International Flamenco Day: why it is celebrated on November 16 and what leads us to stare at Rosalía today

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  • Latin Grammy Awards 2023: schedule and how to watch the gala from Spain and Latin America

Today is an unrepeatable day in our country. This Thursday, November 16, two great musical celebrations come together that, for the first time in history, walk hand in hand. The great festival of Latin music, Los Latin Grammys 2023 and the International Flamenco Day, a date that, although it is commemorated throughout the world, has a special relevance in Andalusia and its capital, Seville. And it is precisely the city of Seville that also attracts all attention today for being the headquarters for the great awards of the Latin Recording Academy that, for the first time in its 24 years of history, will be awarded outside the borders of the United States. .

Come on, if Seville always has a special color, we can say without breaking a sweat that this November 16, 2026, the city shines more than ever. But what does Rosalía have to do with all this? The answer is quite simple.

The best-known Spanish artist of the moment has always been passionate about flamenco. The Catalan was trained in flamenco art and her first steps in the musical world were closely linked to this cultural manifestation that is part of the Andalusian identity, so, as expected and following the lead given by journalist Teo Sánchez on Radio 3 just a few days ago, everything indicates that Rosalía will take the stage at the 2023 Latin Grammy Awards on International Flamenco Day 2023 from Seville to offer a true show based on this art in which, according to rumors spread in recent hours, there will be a large number of clappers and musicians armed with cajons and Spanish guitars. And what better tribute to flamenco on its International Day than an exhibition by Rosalía?

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November 16, a key date for flamenco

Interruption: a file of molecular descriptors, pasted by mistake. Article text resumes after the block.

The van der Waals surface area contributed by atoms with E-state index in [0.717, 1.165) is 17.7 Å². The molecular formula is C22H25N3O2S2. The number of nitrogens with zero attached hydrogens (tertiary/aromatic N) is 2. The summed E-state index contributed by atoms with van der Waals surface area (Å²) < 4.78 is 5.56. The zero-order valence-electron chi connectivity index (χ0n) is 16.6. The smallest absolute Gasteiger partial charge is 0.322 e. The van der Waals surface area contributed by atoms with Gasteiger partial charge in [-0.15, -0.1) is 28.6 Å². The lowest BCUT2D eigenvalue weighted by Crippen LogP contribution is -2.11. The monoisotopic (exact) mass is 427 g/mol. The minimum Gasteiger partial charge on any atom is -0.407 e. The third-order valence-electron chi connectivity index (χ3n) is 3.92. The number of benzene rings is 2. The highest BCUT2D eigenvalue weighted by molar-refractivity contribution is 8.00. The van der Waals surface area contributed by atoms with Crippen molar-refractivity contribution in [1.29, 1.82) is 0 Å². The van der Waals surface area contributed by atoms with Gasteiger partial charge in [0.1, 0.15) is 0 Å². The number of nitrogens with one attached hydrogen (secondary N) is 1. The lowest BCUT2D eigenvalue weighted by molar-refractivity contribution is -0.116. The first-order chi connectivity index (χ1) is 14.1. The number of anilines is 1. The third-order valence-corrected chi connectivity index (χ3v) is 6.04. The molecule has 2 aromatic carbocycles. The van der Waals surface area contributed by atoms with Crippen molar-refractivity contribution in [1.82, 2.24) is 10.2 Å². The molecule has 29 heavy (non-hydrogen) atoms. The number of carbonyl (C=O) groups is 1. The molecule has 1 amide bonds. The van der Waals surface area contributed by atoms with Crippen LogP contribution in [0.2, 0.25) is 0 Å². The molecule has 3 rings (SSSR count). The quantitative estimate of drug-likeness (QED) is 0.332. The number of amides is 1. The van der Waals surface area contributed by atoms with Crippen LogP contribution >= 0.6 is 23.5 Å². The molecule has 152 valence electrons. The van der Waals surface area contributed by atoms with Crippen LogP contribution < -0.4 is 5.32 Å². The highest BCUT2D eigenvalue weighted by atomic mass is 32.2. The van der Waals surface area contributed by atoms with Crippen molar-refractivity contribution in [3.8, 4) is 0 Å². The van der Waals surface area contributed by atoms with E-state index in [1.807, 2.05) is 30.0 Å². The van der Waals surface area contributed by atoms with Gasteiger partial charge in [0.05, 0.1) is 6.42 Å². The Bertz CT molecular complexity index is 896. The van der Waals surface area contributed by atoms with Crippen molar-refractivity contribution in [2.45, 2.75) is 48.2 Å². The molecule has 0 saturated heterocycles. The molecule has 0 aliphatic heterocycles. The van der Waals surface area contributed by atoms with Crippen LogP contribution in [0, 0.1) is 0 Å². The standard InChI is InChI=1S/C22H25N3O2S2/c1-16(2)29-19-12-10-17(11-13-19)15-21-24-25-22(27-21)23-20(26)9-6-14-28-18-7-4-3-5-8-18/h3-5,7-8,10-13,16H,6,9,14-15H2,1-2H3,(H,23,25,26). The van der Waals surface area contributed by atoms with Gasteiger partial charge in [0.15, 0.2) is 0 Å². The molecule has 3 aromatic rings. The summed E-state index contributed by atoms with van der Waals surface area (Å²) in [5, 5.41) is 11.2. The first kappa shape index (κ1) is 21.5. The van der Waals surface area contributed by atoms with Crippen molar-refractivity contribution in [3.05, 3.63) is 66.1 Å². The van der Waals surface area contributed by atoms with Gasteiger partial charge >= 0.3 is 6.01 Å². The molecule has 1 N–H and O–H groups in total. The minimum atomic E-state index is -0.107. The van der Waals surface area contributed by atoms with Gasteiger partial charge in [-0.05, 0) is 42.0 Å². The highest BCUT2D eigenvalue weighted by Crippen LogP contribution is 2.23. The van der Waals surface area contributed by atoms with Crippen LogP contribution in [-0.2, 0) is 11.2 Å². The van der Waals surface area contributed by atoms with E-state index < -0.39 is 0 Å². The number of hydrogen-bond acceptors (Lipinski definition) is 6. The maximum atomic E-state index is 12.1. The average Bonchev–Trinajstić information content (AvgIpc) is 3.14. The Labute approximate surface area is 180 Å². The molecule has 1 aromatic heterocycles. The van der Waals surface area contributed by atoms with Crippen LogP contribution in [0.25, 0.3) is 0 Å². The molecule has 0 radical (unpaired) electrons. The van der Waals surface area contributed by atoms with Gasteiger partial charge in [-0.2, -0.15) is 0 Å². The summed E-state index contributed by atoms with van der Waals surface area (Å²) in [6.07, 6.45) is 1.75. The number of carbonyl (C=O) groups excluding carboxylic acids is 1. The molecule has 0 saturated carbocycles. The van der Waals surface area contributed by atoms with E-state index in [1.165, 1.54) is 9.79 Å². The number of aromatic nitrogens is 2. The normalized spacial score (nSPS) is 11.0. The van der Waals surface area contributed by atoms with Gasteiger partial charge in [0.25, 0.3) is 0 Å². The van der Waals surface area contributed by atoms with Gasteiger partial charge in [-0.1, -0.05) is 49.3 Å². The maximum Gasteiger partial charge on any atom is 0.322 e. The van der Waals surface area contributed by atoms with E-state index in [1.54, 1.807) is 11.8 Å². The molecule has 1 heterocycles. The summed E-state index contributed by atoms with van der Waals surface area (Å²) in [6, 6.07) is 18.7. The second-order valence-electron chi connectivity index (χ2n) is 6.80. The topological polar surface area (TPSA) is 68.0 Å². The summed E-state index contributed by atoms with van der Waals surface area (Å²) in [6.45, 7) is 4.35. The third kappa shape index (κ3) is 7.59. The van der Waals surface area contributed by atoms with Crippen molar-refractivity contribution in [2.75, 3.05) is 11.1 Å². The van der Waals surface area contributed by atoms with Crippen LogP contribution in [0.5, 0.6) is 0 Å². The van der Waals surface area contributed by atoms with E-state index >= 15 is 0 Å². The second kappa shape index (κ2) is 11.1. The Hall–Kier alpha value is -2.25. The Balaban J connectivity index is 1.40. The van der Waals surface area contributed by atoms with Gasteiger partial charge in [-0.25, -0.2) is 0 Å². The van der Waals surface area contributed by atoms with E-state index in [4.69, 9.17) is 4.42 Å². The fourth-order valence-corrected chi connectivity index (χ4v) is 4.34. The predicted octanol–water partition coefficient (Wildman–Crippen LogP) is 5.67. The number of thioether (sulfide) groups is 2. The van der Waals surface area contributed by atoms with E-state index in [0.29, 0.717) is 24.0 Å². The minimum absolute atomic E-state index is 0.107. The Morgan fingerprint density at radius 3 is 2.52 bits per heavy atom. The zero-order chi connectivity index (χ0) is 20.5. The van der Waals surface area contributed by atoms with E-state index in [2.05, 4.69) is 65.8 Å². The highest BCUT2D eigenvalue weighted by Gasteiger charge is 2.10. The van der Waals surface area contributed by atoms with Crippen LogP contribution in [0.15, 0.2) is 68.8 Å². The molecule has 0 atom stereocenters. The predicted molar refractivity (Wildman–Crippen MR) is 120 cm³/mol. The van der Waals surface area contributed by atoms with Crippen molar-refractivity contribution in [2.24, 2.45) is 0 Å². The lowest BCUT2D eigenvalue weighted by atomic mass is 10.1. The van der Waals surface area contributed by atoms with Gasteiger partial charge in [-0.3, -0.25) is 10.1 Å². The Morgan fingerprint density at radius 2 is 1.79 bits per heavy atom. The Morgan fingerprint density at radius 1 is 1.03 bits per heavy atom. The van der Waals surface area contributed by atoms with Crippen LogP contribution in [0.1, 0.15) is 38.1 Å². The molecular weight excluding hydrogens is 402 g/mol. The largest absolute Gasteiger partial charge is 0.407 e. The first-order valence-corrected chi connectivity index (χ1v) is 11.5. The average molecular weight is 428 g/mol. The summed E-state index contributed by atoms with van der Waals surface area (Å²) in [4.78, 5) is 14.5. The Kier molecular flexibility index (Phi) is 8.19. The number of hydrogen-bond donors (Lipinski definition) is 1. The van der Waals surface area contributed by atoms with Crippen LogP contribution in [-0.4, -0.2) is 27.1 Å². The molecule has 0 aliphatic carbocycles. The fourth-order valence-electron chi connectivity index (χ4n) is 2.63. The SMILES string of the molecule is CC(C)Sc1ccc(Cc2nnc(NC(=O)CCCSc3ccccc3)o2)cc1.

Since 2010, every November 16, Andalusia and much of Spain are flooded with the rhythms of flamenco to celebrate the International Day of this art in tribute to the date on which, in 2010, UNESCO included this cultural representation with its cradle in the regions of Andalusia, Murcia and Extremadura, in their Representative List of the Intangible Cultural Heritage of Humanity, claiming that this art is capable of expressing a very wide range of “feelings and moods through sincere and expressive words.”

This year, in addition to the 24th Latin Grammys gala, Seville will vibrate especially to the rhythm of flamenco thanks to various activities organized by the city council and other cultural organizations such as the Andalusian Institute of Flamenco, which include several performances by relevant artists. of the genre at the Muelle de la Sal, the Alameda de Hércules and the Plaza de San Francisco, the show The Tree of Flamenco framed in the Santalucía Universal Music Week and the performance Zambomba Flamenca Lebrija a Compás that will take place at the Teatro Municipal Juan Bernabé from Seville at 8:30 p.m., two hours before the Latin Grammy Awards gala begins.

The Latin Grammy in Seville, a festival of music in Spanish

Manuel Carrasco at his concert in Valencia / photopress

In addition to Rosalía’s performance, the Latin Grammys 2023 will take the main artists and singers from the world Spanish music scene to Seville tonight. Well-known names from the industry such as Shakira, Sebastián Yatra, Manuel Carrasco, Pablo Alborán, Maluma, Alejandro Sanz, Camilo, María Becerra, Bizarrap, Feid, Kany García, Carin León, Christian will pass through the stage of the FIBES Congress Center Nodal and Rauw Alejandro, Borja, Natascha Falcão, GALE, Paola Guanche, Joaquina and León Leiden.


Written by

Christopher Johnson

Christopher Johnson is a dedicated writer and key contributor to the WECB website, Emerson College's student-run radio station. Passionate about music, radio communication, and journalism, Christopher pursues his craft with a blend of meticulous research and creative flair. His writings on the site cover an array of subjects, from music reviews and artist interviews to event updates and industry news. As an active member of the Emerson College community, Christopher is not only a writer but also an advocate for student involvement, using his work to foster increased engagement and enthusiasm within the school's radio and broadcasting culture. Through his consistent and high-quality outputs, Christopher Johnson helps shape the voice and identity of WECB, truly embodying its motto of being an inclusive, diverse, and enthusiastic music community.